Gogobot: Travel Discovery Goes Social And Visual; SEO-Gaming Link Farms Weep

The state of online travel exploration and discovery is very, very poor. Most sites seem to be either a link farm or a black hole of useful, but impenetrable links. I don’t know about you, but to me, researching potential trips seems like it should be a visual experience as much as anything else. And the best recommendations often come from people you trust — your friends. So why doesn’t the online process of preparing to travel incorporate these elements? Travis Katz wondered the same thing.

That’s exactly why Katz (a former MySpace executive) started Gogobot, a service launching today in closed beta. “I love traveling, I’m passionate about it,” Katz tells us. “But I would sit down to research a trip and eight hours later, an entire Saturday is gone. You can’t find anything,” he says.

And he’s right. We live in an age where everything online is going social. Yet travel sites really haven’t. People want advice from their friends, but the most popular sites instead focus on the all-important SEO tactics to make sure that their results rank highly on Google search. That leads to nonsense like this. It leads to sites that couldn’t be any less useful if they tried.

Gogobot is all about big visuals and a social component thanks to tight Facebook integration. Know someplace you’re thinking about going? Just enter a question about it on Gogobot and then send it to Facebook. The answers will quickly flow back to you complete with links to all of the places mentioned. Or, at least, that’s Katz’s hope.

Obviously, Gogobot is going to suffer from a bit of a chicken-and-the-egg problem. They need to get people using the site first for the social element to work. But that’s where the big beautiful pictures come in. Gogobot crawls Flickr’s creative commons sections to get images for just about every place you can imagine. Katz says that there are already 1.5 million places in their database. That alone could pull people in.

So, a friend asks for advice about a certain place and you decide to help them. But instead of sending them a one-time email, why not just fill out a Gogobot review that you can refer others to as well? On services like Yelp, people often write reviews when they’re pissed off about poor service they’ve received. But the Gogobot type of review system — writing reviews because your friends want recommendations — seems to make a lot more sense.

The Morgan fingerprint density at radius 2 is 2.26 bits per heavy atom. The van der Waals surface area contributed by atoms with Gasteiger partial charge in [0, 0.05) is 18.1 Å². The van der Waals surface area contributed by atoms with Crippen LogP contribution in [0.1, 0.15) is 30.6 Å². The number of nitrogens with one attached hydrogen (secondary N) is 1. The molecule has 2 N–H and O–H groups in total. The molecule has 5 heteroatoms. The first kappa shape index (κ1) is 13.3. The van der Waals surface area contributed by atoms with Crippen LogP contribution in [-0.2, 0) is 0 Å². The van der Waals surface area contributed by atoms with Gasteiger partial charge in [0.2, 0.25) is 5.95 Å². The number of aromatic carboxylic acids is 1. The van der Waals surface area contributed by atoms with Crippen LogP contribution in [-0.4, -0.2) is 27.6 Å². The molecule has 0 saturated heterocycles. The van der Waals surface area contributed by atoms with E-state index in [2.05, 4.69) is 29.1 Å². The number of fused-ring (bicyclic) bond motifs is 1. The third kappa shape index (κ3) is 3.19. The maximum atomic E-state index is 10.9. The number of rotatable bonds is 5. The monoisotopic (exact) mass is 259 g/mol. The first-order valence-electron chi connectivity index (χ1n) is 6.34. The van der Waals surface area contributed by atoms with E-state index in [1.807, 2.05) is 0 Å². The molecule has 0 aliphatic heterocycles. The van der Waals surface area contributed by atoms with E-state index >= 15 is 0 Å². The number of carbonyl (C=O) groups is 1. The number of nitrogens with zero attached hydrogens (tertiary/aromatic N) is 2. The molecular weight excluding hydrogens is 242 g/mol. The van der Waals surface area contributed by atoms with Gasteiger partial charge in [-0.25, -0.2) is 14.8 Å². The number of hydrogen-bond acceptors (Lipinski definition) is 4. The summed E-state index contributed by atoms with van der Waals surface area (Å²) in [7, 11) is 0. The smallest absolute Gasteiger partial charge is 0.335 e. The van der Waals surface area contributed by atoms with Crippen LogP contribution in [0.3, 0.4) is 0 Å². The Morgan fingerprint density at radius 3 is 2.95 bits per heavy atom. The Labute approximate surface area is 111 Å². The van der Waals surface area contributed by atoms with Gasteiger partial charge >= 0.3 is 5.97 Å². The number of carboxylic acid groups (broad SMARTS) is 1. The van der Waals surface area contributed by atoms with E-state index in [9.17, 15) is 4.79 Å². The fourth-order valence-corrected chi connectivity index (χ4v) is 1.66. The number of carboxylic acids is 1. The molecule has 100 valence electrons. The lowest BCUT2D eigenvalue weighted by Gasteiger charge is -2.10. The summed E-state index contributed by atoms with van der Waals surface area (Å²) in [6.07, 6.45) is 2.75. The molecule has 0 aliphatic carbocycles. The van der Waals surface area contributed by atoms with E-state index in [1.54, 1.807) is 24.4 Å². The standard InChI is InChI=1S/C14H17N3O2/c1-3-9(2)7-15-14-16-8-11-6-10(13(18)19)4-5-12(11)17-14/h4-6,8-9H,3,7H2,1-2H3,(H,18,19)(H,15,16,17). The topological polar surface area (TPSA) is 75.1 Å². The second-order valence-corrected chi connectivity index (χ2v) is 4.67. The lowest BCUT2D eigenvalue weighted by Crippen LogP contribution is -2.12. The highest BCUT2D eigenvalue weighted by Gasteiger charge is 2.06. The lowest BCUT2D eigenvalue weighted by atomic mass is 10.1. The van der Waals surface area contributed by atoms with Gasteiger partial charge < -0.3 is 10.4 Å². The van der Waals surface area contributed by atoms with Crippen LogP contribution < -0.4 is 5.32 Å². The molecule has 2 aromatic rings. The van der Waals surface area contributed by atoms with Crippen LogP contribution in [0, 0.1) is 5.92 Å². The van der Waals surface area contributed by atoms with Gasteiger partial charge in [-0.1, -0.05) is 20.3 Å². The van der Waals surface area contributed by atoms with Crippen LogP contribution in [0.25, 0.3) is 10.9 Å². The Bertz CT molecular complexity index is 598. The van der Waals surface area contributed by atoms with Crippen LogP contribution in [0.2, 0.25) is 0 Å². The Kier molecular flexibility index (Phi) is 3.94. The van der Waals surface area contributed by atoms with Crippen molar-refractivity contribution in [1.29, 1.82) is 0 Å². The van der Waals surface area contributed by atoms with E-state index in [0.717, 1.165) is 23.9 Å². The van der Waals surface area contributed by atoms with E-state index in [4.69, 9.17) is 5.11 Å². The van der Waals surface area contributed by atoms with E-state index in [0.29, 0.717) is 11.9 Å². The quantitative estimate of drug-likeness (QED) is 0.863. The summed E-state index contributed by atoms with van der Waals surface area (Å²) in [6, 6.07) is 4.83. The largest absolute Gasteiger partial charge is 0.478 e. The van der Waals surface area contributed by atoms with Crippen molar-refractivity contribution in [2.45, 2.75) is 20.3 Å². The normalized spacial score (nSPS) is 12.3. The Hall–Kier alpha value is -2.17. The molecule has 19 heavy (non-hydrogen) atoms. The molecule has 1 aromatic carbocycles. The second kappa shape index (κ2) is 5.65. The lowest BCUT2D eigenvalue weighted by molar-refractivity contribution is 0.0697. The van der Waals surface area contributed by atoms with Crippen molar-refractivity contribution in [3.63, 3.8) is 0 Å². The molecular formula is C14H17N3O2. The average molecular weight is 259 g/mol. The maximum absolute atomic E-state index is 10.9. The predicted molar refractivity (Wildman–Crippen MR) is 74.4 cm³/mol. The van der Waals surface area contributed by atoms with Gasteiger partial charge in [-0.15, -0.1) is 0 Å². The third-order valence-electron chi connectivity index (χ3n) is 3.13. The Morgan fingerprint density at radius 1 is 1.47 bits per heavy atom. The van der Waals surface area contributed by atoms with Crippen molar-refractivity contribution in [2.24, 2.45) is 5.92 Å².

And once you figure out the place that you want to go to, adding it to an itinerary is as easy as one click. Katz thinks of Gogobot as sort of a Pandora for travel. With it, you can see all the cool things in a city, but filtered through a lens — in this case, your friends. Most importantly, “it should be fun and it should be fast,” Katz says. And the service allows you to show off where you’ve been around the world with your own digital passport.

The other curious thing about a lack of a killer product in the travel discovery space is just how much money there is here. This is a $100 billion a year industry in the U.S. alone. It’s something like $350 billion worldwide. And again, it’s dominated by a bunch of SEO players.

Eventually, Gogobot will make money from online bookings and advertisements. But for right now, they’re just focused on user experience and gaining users. They hope to stay in closed beta for about a month, then they’ll roll out more widely.

The service raised $4 million in funding back in June. And while it wasn’t disclosed at the time, Google CEO Eric Schmidt is one of the investors through his private Innovation Endeavors fund.

The service was kind enough to give us 5,000 invites to give away to TechCrunch readers. So if you’re interested, sign-up at this link.

Below, find an interview I did with Katz about the new product: